Back in the 90’s, Snoop and his Dogg Pound Gangstas were reppin’ LA and breaking ground with classic records. Sadly, those days came to a halt when friends became enemies and the crew dismantled. After years apart, the DPGC is back on Bigg Snoop Dogg Presents : Welcome To Tha Chuuch: Tha Album.

Guests are abundant on this album; Nate Dogg, Kurupt, Daz, Lady of Rage, RBX, Tiffany Foxxx, Soopafly, and others all join Snoop Dogg for this reunion. It’s a nice little trip down memory lane for old DPGC fans who have longed for a gathering like this to take place. Tracks like “Real Soon” and “We West Coast” show that the Clique hasn’t truly lost its touch. Hearing old veterans like Lady of Rage and RBX rocking along with them is just a nice touch of nostalgia for fans of the old Death Row. But the trip down memory lane has its potholes, some of the new members just aren’t as pleasing to hear.

“Shake that Shit” by Tiffany Foxx is an example of how not to rap. Taking a page from many other female rappers with a hardcore sexual draw, she tries to seduce the listener but it comes off as a trite (and dirty) attempt at popularity. “I’mma throw it in his face! You know I’m a big tease…Gave him a tip drill, now he handin’ over keys.” The shtick is old, and tired. So is the generic R&B track “Remember” where James sings: “I know you remember me…I’m the guy that bought you Crystal and Hennessey.” The track is not memorable and neither are most of the other R&B tracks on the album.

Nevertheless, the group is strong as times. Snoop uncharacteristically starts off this LP with a powerful revolutionary cry for unity and peace on “Sisters & Brothers.” With lyrics about harmony and a compelling message about global poverty, love and hope, the track makes its mark. Snoop goes against doubters who claim he doesn’t tackle difficult or deep topics. On this album, he starts things off discussing freedom, education, malnourishment, poverty in third world countries, religion, negativity in Hip-Hop, the war in Iraq and his own mishaps and triumphs. “Real Soon” offers us a great view point on various aspects of prison life. The track reads like Nas’ classic “One Love” as a letter those locked up. With Nate on the hook and DPGC on the verses, it’s classic West Coast with a melodic gangsta twist.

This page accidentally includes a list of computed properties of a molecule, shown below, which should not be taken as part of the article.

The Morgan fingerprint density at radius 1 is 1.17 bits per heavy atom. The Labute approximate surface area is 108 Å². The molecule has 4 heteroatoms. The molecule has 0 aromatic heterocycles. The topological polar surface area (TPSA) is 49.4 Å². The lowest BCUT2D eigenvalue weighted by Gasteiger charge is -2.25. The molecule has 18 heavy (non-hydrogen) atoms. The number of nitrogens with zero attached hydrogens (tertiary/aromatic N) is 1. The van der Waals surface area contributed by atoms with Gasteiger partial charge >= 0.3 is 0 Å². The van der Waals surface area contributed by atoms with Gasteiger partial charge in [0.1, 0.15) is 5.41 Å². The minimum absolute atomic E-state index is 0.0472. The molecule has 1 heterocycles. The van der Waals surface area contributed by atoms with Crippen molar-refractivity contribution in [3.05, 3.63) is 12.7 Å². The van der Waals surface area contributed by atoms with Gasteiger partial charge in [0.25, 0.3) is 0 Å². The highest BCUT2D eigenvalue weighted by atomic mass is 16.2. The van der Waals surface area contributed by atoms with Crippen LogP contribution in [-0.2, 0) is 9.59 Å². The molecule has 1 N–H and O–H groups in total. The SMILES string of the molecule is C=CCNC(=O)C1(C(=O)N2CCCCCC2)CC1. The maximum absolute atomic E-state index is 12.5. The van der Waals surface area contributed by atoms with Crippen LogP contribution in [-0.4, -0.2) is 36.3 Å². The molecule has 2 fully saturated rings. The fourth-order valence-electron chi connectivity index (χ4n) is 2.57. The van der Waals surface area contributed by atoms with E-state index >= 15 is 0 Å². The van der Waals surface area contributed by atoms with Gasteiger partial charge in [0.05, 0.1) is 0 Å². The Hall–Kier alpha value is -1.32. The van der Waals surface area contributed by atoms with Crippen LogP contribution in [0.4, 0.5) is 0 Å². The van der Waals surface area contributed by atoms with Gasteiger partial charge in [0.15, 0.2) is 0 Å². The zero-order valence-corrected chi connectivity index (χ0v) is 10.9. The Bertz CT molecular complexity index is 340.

Knowing Snoop, one has to figure comic relief is coming and it does. Snoop and his new comedic R & B group, the 9 Inch Dix appear throughout with “Just the Way You Like It” and “Smokin’ All The Bud.” Although the joke gets old, it’s still a nice relief from the rest of the album.

The production comes from Battle Cat, Jelly Roll, Soopafly, LT Hutton and others. The line-up of producers is able to create mellow, smooth and funky West Coast rhythms. Unfortunately, not all the tracks are dazzling. Some mishaps include “Shake that Shit” which seems like an imitation of various club bangers that have already been released. Overall, the production cannot match the old Dre tracks. Sure, no one was expecting something of such excellent caliber, but with a DPGC reunion, you kind of wish Dre was manning the boards. Instead, it seems like they simply settled for the beats they got.

This album has some bright spots. Sadly, one has to comb through a lot of filler in order to get to those ill moments. Welcome to the Chuuch doesn’t do Snoop or the Dogg Pound justice. It doesn’t have enough firepower and it doesn’t have enough great tracks to fully enjoy. While a more conscious Snoop is commendable, and the DPGC reunion is well-received, the rest of the group really needs to step it up.